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Sculpting Ni and Ti using Additive Technology - creating New Frontiers in Cooling Technology

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Published on : Dec 02, 2019

In a new development, scientists at the University of Maryland have developed a new elastocaloric cooling material. The material - an alloy of nickel and titanium is sculpted using additive technology. Furthermore, the material developed is highly efficient and eco-friendly and easy to scale-up for commercial use. The finding is published in the November 29 issue of journal Science.

Meanwhile, cooling technology for HVAC systems and refrigeration is a multi-billion dollar industry worldwide. Among all, vapor compression cooling is dominant for more than 150 years. Pertinently, use of vapor compression cooling remains stagnant for efficiency concerns and use of chemicals that have high global warming potential.

New Elastocaloric Material to take precedence over Predecessor Materials

To address this, solid-state elastocaloric cooling is under development for the last decade. Besides, the technology is the front-runner among a host of alternative cooling technologies. For example, shape-memory alloys display significant elastocaloric cooling effect. Meanwhile, challenges of shape-memory alloys remain: presence of hysteresis and fatigue of materials and eventual failure.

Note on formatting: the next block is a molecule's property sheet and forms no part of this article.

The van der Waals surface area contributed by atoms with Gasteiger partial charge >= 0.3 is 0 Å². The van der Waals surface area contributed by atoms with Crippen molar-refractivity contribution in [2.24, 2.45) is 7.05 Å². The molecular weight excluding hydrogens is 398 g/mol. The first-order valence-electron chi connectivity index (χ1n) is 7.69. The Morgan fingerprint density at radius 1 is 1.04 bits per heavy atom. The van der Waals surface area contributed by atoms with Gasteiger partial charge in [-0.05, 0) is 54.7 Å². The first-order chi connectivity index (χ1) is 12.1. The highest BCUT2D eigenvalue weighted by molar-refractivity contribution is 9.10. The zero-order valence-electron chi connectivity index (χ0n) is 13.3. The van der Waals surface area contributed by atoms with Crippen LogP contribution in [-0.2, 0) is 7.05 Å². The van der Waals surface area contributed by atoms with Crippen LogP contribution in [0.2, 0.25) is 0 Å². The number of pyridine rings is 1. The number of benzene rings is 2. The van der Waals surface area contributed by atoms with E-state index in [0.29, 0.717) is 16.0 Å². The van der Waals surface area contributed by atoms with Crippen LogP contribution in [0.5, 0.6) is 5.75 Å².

To that end, using 3-D printer, an improved elastocaloric cooling material of nickel and titanium created. The technique using 3-D printer provides two advantages: efficiency and is completely green. Furthermore, the advantage of the technology is easy scaling up for larger devices.

Meanwhile, for alternative cooling technologies - materials and systems both are important. A highly-qualified team present for both the ends at UMD College Park is a plus, said the lead of the study. Nonetheless, for make rapid progress in alternative cooling technologies, both materials and systems aspects are important, and the team at UMD college Park could make it.